Mindfulness Meditation with Tea

Mindfulness Meditation with Tea

If you never tried practicing mindfulness before, it may sound complicated and demanding, but it’s one of the best and easiest skills you can gift yourself for a happier year ahead. Mindfulness meditation with tea may take you a step further and provide the benefits of both mindfulness and tea.

What is mindfulness?

In simple words, mindfulness is a state of being present, accepting all the thoughts without feeling overwhelmed, judgmental, fearful, or anxious. Studies showed it may be very effective for reducing stress, depression, and anxiety, and help reduce worries and rumination [1]. It may help you feel joy and happiness by simply focusing on now, rather than on the past or future [2]. Chronic stress may increase these wandering thoughts [3] and make it more difficult to be present in the moment and deal with both good and bad emotions and situations effectively.

Every meditation requires mindfulness, but you can start practicing mindfulness without meditation. The simplest way is to start focusing on the routine things – such as breathing, walking, and brushing your teeth. Being mindful of your breath may actually help stop your thoughts from wandering. This is the most basic exercise for including mindfulness in your life. When your thoughts start to wander, simply bring your focus back to inhaling and exhaling. Notice how your body responds and how your breath feels and feel the delicate coolness of the air when you inhale it, and light warmth when you exhale. Meditation with tea will include mindful breathing too.

What is mindfulness meditation with tea?

Although you can practice mindfulness at any moment, try to set aside time for daily meditation. Having a set time will help you create a routine and studies showed that even a 10-minute meditation may make a positive difference [4].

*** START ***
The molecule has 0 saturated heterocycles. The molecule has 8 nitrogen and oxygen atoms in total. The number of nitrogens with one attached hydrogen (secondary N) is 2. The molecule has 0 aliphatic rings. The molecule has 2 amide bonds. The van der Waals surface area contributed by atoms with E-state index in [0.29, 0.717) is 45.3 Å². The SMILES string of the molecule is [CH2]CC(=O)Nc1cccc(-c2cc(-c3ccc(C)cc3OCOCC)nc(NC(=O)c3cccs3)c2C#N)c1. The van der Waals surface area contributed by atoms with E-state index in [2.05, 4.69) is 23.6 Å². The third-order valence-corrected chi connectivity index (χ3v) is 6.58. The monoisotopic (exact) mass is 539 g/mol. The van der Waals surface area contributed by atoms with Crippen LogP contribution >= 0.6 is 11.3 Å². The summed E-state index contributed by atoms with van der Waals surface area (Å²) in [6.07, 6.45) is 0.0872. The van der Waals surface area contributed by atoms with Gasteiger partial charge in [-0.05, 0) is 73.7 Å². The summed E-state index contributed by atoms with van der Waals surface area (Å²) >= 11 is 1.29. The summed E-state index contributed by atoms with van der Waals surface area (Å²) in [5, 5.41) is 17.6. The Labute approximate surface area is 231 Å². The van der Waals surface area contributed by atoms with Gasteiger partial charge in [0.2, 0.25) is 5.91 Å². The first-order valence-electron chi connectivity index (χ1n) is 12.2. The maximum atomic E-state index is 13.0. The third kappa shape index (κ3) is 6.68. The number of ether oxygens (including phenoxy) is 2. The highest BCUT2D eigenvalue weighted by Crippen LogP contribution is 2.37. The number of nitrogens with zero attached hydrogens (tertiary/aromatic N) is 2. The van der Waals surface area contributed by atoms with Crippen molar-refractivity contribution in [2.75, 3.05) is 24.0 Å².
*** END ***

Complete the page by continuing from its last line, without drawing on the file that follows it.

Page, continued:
The most beautiful part of practicing mindfulness meditation with tea is that you can not only learn how to calm your mind, but truly enjoy the scent, flavor and benefits of tea, too. Unlike the most common meditation techniques that require stillness, meditation with tea is active, but calm. It may be easier to practice than still meditation because you it will allow you to maintain a better focus than simply sitting still, especially if you love tea. To practice mindfulness meditation with tea, you can use any tea, but the health and aesthetic benefits of using matcha may surpass the benefits of using some other tea types.  

Why is matcha the best tea for practicing mindfulness?

In the past, matcha was not a regular daily tea. It was mostly prepared during a Japanese tea ceremony or chado, a ritual founded by Zen Buddhist monks. A formal ceremony takes years to master – from dozens of utensils, proper movements, and etiquette to understanding the spiritual and aesthetic components. Yet, that’s exactly what makes it perfect for practicing mindfulness meditation. Matcha is a tea to enjoy with all your senses and it takes practice to notice small flavor nuances and prepare it properly. Furthermore, matcha is rich in L-theanine, an amino acid that may provide a calming effect [5], and caffeine, that may increase attention [6].

Some of the potential benefits of matcha tea meditation:

  • Reducing stress and anxiety
  • Allowing yourself to have a moment for yourself
  • Learning how to be more present in the moment
  • Increased attention and improved calmness
  • Increased confidence by learning a new skill
  • Antioxidant boost
  • Improving your palate

Mindfulness meditation with tea

8 steps to practice mindfulness meditation with tea

To practice mindfulness meditation with matcha, you will need basic matcha utensils:

  • Chawan or matcha bowl or other tea bowl for drinking matcha
  • Chasen or matcha whisk
  • Chashaku or matcha scoop (optional, but highly recommended)
  • Matcha sifter or regular clean kitchen sifter